Monday, August 25, 2008

Issue 482 - Proper Preparation Prerequisite!

I hope everything is ok where you are.

So, the Olympics are over. Beijing is left in the memory and London is now the official Olympic Host.

Our organising committtee has already said that London won't try and compete with Beijing on scale, and in our segment of the closing ceremony, London chose a London Bus and umbrellas as our defining images.
Oh, and David Beckham, who has never competed at an Olympics, nor even won anything in international competition. Sir Steve Redgrave, who won gold at 5 different Olympics, was sitting commentating for the BBC...

In all fairness, I think London is right to say right from the go that it won't compete with Beijing.
China is a one party state which can do what it wants with its money, whereas the British government is (theoretically at least) more accountable!

London can now carry on preparing without the pressure of topping what China did.
That's the subject of today's last missive about the Games - preparation.

It takes years to prepare to host an Olympics, and all the athletes who took part this time around had to prepare.
Not just for the 4 years since the previous one, but most athletes spend their whole career preparing. An obvious example is the early morning starts before work, the extra jobs they take on to pay for the training and equipment and then more training in the evening. That's not once a week, but every day. Then there are the families, sacrificing time and all sorts of things to help support the athlete.

Then the athlete has to join an elite programme, which will mean moving home, and committing years towards Olympic qualification, giving up careers in many cases.

Then the elite programmes have to be created in the first place, staffed with the correct coaches and facilities, etc.

As for the Games themselves, think of all the volunteers needed to make the 2 week event run smoothly. Some set pieces in the opening and closing ceremonies had thousands of people who had been rehearsing for a year!

All those areas of preparation, and none of it can be missed.
If an athlete misses a single training session, that work has to be made up somewhere. At the top of world sport, the differences between gold and coming 4th are marginal, and it's often the marginal differences in preparation that make the difference.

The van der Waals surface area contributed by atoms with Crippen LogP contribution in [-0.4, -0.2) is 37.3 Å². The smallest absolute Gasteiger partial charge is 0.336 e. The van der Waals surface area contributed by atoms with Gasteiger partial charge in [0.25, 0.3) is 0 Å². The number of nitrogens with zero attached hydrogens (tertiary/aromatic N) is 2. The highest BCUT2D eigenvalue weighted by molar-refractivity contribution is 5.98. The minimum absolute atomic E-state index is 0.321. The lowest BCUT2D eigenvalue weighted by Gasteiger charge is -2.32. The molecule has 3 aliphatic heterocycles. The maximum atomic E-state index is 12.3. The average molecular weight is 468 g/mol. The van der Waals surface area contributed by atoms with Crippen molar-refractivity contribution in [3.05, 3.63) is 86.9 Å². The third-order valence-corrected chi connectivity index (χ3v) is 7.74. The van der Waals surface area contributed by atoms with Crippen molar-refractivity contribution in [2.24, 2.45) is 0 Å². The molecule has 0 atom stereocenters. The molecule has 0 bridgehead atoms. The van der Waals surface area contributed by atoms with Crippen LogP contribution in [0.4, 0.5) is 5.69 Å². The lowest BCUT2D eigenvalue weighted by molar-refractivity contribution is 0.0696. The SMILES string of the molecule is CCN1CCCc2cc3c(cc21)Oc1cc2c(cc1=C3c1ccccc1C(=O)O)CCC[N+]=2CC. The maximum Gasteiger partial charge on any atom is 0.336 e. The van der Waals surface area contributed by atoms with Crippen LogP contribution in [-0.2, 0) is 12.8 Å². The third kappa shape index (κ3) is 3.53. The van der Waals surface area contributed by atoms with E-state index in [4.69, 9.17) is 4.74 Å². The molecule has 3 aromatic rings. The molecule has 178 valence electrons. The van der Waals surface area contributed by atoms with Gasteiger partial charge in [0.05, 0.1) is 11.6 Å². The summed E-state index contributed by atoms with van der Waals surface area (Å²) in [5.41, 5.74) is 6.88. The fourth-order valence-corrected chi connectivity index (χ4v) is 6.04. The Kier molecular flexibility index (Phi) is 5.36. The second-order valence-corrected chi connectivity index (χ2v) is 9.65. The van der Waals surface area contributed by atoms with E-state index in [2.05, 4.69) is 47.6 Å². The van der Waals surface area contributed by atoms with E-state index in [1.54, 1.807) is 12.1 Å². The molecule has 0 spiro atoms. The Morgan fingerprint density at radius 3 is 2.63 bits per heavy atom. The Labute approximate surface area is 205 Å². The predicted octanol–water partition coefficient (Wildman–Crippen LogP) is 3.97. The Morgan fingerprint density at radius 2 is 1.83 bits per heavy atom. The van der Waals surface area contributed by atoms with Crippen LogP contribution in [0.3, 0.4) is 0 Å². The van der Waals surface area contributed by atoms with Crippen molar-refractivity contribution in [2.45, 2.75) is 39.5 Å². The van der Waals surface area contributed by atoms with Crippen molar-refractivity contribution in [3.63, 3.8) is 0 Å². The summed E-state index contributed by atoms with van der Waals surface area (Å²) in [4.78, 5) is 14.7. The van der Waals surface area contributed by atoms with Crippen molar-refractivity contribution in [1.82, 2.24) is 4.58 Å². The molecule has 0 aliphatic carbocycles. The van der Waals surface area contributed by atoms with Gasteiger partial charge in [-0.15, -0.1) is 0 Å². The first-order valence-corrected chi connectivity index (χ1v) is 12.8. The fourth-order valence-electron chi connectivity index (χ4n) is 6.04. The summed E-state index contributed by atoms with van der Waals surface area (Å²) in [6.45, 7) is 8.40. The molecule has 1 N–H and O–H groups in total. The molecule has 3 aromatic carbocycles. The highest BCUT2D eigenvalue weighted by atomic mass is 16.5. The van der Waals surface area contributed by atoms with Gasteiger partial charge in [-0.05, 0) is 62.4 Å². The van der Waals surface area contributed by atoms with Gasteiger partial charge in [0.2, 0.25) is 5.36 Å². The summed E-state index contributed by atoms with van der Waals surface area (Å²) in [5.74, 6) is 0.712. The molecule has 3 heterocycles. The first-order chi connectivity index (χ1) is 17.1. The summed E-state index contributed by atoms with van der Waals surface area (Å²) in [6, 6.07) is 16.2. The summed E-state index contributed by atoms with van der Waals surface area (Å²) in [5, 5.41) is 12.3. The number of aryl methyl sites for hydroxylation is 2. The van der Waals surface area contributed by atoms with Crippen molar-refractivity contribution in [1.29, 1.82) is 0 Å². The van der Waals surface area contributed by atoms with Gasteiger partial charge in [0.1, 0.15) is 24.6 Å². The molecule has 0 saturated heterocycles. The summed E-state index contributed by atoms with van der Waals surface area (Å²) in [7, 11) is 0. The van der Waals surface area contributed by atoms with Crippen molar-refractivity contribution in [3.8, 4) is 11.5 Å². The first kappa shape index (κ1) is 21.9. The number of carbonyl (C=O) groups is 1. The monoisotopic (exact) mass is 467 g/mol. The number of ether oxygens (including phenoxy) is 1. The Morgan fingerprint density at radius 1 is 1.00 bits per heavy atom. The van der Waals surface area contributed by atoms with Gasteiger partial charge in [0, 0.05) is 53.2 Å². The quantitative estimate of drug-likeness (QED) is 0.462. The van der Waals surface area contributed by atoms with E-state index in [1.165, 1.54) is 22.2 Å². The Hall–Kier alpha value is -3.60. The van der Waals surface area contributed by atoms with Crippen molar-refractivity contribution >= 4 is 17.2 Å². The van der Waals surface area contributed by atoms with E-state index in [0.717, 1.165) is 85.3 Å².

It's the same in life when going for a goal.
Yes, you can set off all willy nilly, working it out as you go, because you have the flexibility I mentioned 2 weeks ago.
However, the more prepared you are, the better able you are to cope with the external circumstances I mentioned last week.

In life, just like the Olympics, you'll find that the successful people all have certain things in common, and one is preparation.
Don't overdo it though, there's something else all successful people have in common, and it's that they take action.
If you spend forever preparing and don't ever act, you'll get nowhere.

Ok, roll on London 2012. I'm semi tempted by the archery, as I did notice some old fat people taking part, but what made me laugh was that after they took their shot, they used binoculars to see what they scored!!

Right, thats it for this week, I'm off to prepare a cup of hot chocolate.

'Til Next Time,
Health & Happiness,
P.S. If you know anyone else who you think would enjoy the Great Gordino Newsletter, please pass it on to them!

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Monday, August 18, 2008

Issue 481 - Now That's Gotta Hurt!

I hope Monday finds you well.

As you can probably imagine I have been torn between which life nugget to draw from the week's worth of Olympic action.

Maybe it could be the womens 3000 metre steeplechase - making its' first appearance at the games, it marks the near final equality between mens and womens events in track and field.
I say near equality as the women still do the heptathlon instead of the decathlon of the men. There is no good reason for this that I can see, and it has been a 30 year slog to get these events deemed 'suitable' for women.

Blimey even the pole vault is a recent introduction, and yes Yelena Isinbayeva did win gold, and yes she broke the world record again!

However, what I'm going to talk about today is injury.
Michaela Breeze, Britain's only weightlifter at the games made a lot of news when she competed despite a bad back, yelping in pain as she carried on with no chance of a medal, before sinking to her knees in tears.

Paula Radcliffe has only ever run 9 marathons.
She has won 7 of them, and is the world record holder. The only 2 she hasn't won were the 2004 Olympics race and now the 2008 Olympics race, on both occasion through injury.

The American Deena Kastor had to stop in the same race too. She said she heard something 'pop' in her foot, and in fact it had broken.